Kenneth Bernstein recently retired as a social studies teacher. He is Nationally Board Certified. He blogs at The Daily Kos and elsewhere about education and other topics. He wrote for this blog in response to the discussion about tenure:
Tenure is nothing more than a guarantee of due process in disciplinary matters
It seems to me the people who complain about tenure for public school teachers have somewhat dictatorial powers. They are similar to those who complain that police and prosecutors are hamstrung by having to follow the provisions of the Bill of Rights when going after those accused of crimes.
We have a system of laws that provide for due process precisely because our Founders recognized that there must be some controls on those exercising power, ostensibly in the name of We, the People of the United States. They also recognized the danger of a mob mentality, which is why our system removed from being subject to simple majority rule things like our ability to worship or not worship in the religious sect of our choice, how we speak out politically, the ability of the press to act as our eyes and ears, and our ability to gather and organize for political and other purposes. These are all rights guaranteed in the First Amendment.
We have over the years expanded the Constitutional protections given people because of other kinds of discrimination we saw happening. Thus the 14th Amendment requires the equal protection of the laws.
“Tenure” for public school teachers does not prevent teachers from being dismissed for good cause, provided that administrators do their jobs properly. That would start with properly screening those who are hired, properly supervising them before they earn tenure, and documenting any incidents that might warrant disciplinary action after tenure is earned.
Remember, the disciplinary procedures are subject to state and federal laws where applicable, and the actual procedures are usually the result of negotiations between the school system administration/school board and the union on behalf of the teachers. That is, the procedures have been agreed to by both sides. That is a contractual agreement, requiring both sides to abide by the provisions thereof. Since the Dartmouth College case, contracts are generally accepted to be sacrosanct so long as they are not for illegal acts.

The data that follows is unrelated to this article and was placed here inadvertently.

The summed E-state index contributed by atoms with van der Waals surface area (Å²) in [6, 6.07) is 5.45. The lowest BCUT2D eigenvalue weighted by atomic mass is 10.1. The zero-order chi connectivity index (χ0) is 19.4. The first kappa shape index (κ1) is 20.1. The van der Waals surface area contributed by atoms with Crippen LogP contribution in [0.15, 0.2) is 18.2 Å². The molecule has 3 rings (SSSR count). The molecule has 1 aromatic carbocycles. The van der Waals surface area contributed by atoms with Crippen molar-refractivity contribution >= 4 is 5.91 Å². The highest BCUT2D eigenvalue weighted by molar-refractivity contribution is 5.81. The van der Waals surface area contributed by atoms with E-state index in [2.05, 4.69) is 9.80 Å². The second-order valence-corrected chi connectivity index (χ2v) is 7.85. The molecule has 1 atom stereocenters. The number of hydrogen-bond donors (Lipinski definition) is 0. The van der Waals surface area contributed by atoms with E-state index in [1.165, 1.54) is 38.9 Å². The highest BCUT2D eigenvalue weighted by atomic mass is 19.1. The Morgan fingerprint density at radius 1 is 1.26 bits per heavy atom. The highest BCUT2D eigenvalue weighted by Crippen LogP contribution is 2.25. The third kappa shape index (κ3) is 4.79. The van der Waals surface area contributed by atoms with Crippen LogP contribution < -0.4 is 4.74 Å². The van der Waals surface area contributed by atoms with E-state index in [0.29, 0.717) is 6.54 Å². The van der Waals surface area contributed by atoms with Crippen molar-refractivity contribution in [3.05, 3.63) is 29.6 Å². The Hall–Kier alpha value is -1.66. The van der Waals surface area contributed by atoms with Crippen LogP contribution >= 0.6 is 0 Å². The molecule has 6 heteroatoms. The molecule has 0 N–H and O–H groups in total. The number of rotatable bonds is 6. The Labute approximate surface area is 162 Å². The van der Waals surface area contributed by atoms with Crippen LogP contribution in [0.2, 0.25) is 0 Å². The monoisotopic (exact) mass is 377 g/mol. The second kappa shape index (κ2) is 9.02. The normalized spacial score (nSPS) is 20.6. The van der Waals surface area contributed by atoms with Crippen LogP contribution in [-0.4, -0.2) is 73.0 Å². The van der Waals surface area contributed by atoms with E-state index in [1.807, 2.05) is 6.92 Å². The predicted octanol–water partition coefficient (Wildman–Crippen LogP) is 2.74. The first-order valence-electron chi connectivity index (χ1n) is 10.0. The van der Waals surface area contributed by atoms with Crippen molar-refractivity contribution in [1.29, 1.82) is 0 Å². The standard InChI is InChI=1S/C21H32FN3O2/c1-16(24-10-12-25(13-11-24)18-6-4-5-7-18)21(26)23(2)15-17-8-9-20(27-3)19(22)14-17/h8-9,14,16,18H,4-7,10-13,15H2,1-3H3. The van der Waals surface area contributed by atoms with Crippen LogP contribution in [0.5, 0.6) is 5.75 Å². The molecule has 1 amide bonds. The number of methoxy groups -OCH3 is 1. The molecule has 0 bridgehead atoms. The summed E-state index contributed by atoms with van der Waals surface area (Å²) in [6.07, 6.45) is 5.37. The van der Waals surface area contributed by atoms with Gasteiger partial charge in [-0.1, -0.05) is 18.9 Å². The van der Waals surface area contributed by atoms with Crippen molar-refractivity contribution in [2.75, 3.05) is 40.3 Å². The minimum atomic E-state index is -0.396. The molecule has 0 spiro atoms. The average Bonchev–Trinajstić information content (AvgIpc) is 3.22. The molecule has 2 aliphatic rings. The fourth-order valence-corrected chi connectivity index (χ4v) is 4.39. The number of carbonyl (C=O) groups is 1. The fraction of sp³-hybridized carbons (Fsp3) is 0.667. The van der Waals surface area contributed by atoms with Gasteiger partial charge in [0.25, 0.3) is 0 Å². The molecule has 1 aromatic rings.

There is a certain mindset that does not like to have to deal with people who can legally exercise power against them. Unfortunately, we are seeing too many people in public life with this kind of mindset. Some wish to impose their religious values upon the rest of us, through law if possible, despite the restrictions of the First Amendment. Others wish to criminalize behavior they find offensive. Still others wish to tilt the legal system totally in the direction of those with monetary wealth, without requiring those of wealth to contribute to the society which made the accumulation and continuation of that wealth possible.
Teachers unions are an easy target. And if they can be broken, what is left of unionization in this country will be in serious jeopardy. That will affect all Americans economically: states with unions have higher incomes, and oh by the way their schools tend to perform better.
I may now be retired from the classroom, at least for now, but I not only believed in the importance of teachers unions, I served as the lead building rep for the teachers in my building, a school with a national reputation for excellence, precisely because I believe unions are necessary for economic and educational equity.